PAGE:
get the spotlight with Elana's gorgeously glowing persona present. Speaking of Elana, she played many 
lower register notes and kept time by tapping her right foot, that is when not simply rolling side to 
side.  I specifically drove up from St. Louis so that I could see a Sunday show and its religious songs. 
Given that John Paul II died the day before, I was thus not surprised that two of the first three songs 
Sunday (Seņor & God Knows) were holy songs. Other standouts were Shooting Star on Sunday and Saturday's 
Desolation, I Believe In You, Most Likely You Go Your Way, and my first ever Sing Me Back Home. This 
weekend's shows could perhaps only have been more stellar had either (or both) 4th street or A-11 been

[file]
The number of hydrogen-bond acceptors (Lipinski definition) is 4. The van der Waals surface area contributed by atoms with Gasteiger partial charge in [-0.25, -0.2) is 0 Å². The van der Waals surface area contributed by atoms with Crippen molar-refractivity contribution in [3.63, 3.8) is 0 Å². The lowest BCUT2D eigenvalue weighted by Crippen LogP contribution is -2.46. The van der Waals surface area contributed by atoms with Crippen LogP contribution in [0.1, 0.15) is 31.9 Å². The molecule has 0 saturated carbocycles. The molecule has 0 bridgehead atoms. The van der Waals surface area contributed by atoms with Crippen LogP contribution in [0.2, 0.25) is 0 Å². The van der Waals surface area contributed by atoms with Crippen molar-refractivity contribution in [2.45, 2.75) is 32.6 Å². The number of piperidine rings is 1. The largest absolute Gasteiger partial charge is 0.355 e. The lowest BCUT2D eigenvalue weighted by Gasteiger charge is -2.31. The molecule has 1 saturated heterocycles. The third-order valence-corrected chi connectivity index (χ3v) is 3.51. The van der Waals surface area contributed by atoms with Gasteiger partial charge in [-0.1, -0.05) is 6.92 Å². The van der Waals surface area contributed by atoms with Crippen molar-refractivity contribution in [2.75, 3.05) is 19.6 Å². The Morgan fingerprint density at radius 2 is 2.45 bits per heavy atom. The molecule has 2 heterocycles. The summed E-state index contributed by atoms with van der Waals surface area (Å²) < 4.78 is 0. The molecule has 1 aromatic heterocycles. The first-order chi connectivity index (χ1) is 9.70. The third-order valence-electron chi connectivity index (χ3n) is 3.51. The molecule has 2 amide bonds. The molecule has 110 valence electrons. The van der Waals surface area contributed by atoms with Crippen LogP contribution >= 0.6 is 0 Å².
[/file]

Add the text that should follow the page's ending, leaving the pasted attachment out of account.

performed. Back to the band, Donnie was great on mandolin, pedal steel, lap steel, banjo, as well as 
fiddle. Stu perhaps took more leads, but Denny clearly took advantage of his leads with some very tasty 
runs, these basically not on his less frequently played hollow body ax. And as I remember Tony even got 
a bit of a solo on Saturday, Bob took one bassy piano solo of note, and George was tasty as ever. The 
men in Bob's band was uniformly dressed in Maroon suits Saturday and dark suits Sunday.

This classic theatre's curtain's falling and rising was really something. The curtain rose only after 
the band was introduced and had begun to play, and the curtain was lowered as the band stood in their 
post-encore re-formation. So novel  for the crowd was the curtain's antics, that the thunderous 
applause each night died instantaneously upon the curtain's fall, although Bob and band mates were 
basically within shouting distance. The applause really should never die.